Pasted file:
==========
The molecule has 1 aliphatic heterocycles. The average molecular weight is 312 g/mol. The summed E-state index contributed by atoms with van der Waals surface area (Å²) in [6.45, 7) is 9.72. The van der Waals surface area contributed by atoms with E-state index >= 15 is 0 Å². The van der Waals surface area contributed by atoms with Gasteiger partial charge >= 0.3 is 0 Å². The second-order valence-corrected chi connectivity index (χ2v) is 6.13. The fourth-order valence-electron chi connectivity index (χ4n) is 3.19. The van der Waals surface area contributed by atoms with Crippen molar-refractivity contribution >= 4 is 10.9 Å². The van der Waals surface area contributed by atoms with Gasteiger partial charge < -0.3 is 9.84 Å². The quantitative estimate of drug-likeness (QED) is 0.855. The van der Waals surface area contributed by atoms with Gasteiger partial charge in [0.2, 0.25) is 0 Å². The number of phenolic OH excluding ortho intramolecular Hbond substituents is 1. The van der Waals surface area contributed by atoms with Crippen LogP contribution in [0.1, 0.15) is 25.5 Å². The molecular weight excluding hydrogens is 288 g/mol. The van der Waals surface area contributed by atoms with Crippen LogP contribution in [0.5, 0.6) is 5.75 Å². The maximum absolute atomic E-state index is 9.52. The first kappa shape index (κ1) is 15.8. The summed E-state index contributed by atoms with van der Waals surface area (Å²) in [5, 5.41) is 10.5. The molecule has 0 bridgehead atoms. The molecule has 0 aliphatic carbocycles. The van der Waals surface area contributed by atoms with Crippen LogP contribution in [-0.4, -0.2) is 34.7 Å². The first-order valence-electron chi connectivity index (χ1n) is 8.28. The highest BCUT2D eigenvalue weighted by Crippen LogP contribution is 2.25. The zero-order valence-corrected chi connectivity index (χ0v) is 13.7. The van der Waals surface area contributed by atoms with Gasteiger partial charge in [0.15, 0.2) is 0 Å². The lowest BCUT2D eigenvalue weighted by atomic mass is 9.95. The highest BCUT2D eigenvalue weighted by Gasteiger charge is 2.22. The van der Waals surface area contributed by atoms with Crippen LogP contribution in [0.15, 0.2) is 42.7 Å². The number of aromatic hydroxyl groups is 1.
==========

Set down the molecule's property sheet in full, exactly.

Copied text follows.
The molecule has 1 aliphatic heterocycles. The average molecular weight is 312 g/mol. The summed E-state index contributed by atoms with van der Waals surface area (Å²) in [6.45, 7) is 9.72. The van der Waals surface area contributed by atoms with E-state index >= 15 is 0 Å². The van der Waals surface area contributed by atoms with Gasteiger partial charge >= 0.3 is 0 Å². The second-order valence-corrected chi connectivity index (χ2v) is 6.13. The fourth-order valence-electron chi connectivity index (χ4n) is 3.19. The van der Waals surface area contributed by atoms with Crippen molar-refractivity contribution >= 4 is 10.9 Å². The van der Waals surface area contributed by atoms with Gasteiger partial charge < -0.3 is 9.84 Å². The quantitative estimate of drug-likeness (QED) is 0.855. The van der Waals surface area contributed by atoms with Gasteiger partial charge in [0.2, 0.25) is 0 Å². The number of phenolic OH excluding ortho intramolecular Hbond substituents is 1. The van der Waals surface area contributed by atoms with Crippen LogP contribution in [0.1, 0.15) is 25.5 Å². The molecular weight excluding hydrogens is 288 g/mol. The van der Waals surface area contributed by atoms with Crippen LogP contribution in [0.5, 0.6) is 5.75 Å². The maximum absolute atomic E-state index is 9.52. The first kappa shape index (κ1) is 15.8. The summed E-state index contributed by atoms with van der Waals surface area (Å²) in [5, 5.41) is 10.5. The molecule has 0 bridgehead atoms. The molecule has 0 aliphatic carbocycles. The van der Waals surface area contributed by atoms with Crippen LogP contribution in [-0.4, -0.2) is 34.7 Å². The first-order valence-electron chi connectivity index (χ1n) is 8.28. The highest BCUT2D eigenvalue weighted by Crippen LogP contribution is 2.25. The zero-order valence-corrected chi connectivity index (χ0v) is 13.7. The van der Waals surface area contributed by atoms with Gasteiger partial charge in [0.15, 0.2) is 0 Å². The lowest BCUT2D eigenvalue weighted by atomic mass is 9.95. The highest BCUT2D eigenvalue weighted by Gasteiger charge is 2.22. The van der Waals surface area contributed by atoms with Crippen LogP contribution in [0.15, 0.2) is 42.7 Å². The number of aromatic hydroxyl groups is 1.